We were two days into our second week when Jenny waved a flask under my nose and raised her eyebrows at me. The sharpness of its scent made my eyes water; I shook my head. With a shrug, she screwed the cap back on and tucked it back into the inside pocket of her faded denim jacket.

“Do you need a ride out of here?” she asked, turning as she was leaving the locker room.

“No, I’ll be okay, management asked me to stay late and clean up at concessions. Some kid puked there earlier, and I guess I drew the short straw.” I grimaced.

“Tough break, babe. Don’t let the ghosts get you!” She cackled, letting the door bang shut on her way out.

  1. NO RUNNING, FIGHTING, OR HORSING AROUND.

Every night after the last call, we do a sweep of the house. It’s our minimum wage duty to clean up any trash that guests leave behind and make sure everything is in place for opening next evening. The other two closers, Steve and Danny, spent most evenings making stupid noises and wrestling or challenging each other to duels with any props not bolted in place. I found myself picking up a stray femur from the floor outside the Master Bed-doom that one of them must have used to wreak havoc on the other. Sighing, I walked it back to its proper resting place while Jenny cracked up beside me.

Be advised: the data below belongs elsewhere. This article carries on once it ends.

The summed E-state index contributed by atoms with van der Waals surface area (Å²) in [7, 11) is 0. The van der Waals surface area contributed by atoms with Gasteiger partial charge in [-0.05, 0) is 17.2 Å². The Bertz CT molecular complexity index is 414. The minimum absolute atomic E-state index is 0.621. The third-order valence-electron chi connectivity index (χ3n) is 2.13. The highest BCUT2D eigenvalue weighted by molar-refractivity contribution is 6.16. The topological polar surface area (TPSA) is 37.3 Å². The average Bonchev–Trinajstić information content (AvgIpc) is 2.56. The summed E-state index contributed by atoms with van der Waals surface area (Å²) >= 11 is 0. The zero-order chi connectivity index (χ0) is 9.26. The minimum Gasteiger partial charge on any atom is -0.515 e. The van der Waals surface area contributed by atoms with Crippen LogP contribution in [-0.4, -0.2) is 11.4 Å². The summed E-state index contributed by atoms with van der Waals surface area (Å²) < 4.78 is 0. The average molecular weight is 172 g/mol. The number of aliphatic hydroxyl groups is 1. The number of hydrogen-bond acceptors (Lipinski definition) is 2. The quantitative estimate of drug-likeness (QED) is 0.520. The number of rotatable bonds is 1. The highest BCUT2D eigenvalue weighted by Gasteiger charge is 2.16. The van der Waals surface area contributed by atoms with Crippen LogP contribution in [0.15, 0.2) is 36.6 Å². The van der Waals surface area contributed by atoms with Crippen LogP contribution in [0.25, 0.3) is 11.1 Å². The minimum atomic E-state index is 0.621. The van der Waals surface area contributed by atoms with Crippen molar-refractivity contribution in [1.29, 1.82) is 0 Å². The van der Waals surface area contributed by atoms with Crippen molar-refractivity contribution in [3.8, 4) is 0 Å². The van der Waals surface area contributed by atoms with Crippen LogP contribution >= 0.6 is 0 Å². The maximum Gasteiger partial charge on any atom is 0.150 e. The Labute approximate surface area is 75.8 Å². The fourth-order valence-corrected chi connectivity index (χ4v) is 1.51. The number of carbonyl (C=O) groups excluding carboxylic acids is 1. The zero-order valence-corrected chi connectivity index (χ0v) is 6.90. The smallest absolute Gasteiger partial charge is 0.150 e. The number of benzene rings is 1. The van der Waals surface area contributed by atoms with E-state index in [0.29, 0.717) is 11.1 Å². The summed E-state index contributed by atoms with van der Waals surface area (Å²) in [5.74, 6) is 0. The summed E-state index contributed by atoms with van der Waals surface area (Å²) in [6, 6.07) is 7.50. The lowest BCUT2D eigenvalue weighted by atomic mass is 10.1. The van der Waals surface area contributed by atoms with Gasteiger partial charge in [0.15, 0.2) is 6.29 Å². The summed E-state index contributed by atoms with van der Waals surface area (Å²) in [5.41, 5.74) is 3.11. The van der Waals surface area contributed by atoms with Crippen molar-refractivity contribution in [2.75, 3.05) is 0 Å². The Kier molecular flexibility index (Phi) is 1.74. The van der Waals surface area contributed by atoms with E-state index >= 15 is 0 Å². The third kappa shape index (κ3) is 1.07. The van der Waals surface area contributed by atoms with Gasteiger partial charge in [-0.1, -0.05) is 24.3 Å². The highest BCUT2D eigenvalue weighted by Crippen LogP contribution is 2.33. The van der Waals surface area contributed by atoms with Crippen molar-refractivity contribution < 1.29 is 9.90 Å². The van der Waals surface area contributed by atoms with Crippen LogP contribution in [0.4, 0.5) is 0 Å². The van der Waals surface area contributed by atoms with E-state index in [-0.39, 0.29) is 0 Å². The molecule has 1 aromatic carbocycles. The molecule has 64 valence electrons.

“They’re just being teenagers, man. You don’t always have to take this job so seriously.” She fluffed her hair and made a kissy face at the cracked mirror.

“Jenny, I can’t lose this job. Also, you’re literally a teenager yourself, and you aren’t always acting like a fool.”

“That’s because girls are more mature than boys,” she smirked, before tackling me. The two of us landed on the Death Bed, nearly flattening the corpse mannequin under the covers. I was shrieking and trying to squirm out of her grasp when we heard a loud thud. The lights went out and we froze. Her heart was pounding so hard I could practically feel it in my own chest.

“Bet those idiots finally broke something,” she said, standing and offering her hand to help me up. I took it, and just when I was feeling thankful that the power outage hid my blush, the lights flickered back on.